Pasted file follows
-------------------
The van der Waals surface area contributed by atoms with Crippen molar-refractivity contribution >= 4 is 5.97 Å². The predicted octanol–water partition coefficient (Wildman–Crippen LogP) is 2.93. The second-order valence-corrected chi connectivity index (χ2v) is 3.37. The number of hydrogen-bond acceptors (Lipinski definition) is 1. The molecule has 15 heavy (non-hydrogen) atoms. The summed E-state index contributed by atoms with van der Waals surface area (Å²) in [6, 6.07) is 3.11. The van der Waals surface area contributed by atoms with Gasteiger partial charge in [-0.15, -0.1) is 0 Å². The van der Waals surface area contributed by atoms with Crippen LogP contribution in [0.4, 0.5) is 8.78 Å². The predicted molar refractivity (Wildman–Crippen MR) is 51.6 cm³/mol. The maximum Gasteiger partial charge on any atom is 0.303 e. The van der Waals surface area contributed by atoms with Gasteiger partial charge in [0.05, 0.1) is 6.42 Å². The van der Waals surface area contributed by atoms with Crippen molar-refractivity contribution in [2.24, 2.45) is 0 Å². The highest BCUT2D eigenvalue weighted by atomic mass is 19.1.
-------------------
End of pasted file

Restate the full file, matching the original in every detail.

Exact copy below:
The van der Waals surface area contributed by atoms with Crippen molar-refractivity contribution >= 4 is 5.97 Å². The predicted octanol–water partition coefficient (Wildman–Crippen LogP) is 2.93. The second-order valence-corrected chi connectivity index (χ2v) is 3.37. The number of hydrogen-bond acceptors (Lipinski definition) is 1. The molecule has 15 heavy (non-hydrogen) atoms. The summed E-state index contributed by atoms with van der Waals surface area (Å²) in [6, 6.07) is 3.11. The van der Waals surface area contributed by atoms with Gasteiger partial charge in [-0.15, -0.1) is 0 Å². The van der Waals surface area contributed by atoms with Crippen LogP contribution in [0.4, 0.5) is 8.78 Å². The predicted molar refractivity (Wildman–Crippen MR) is 51.6 cm³/mol. The maximum Gasteiger partial charge on any atom is 0.303 e. The van der Waals surface area contributed by atoms with Gasteiger partial charge in [0.05, 0.1) is 6.42 Å². The van der Waals surface area contributed by atoms with Crippen molar-refractivity contribution in [2.24, 2.45) is 0 Å². The highest BCUT2D eigenvalue weighted by atomic mass is 19.1.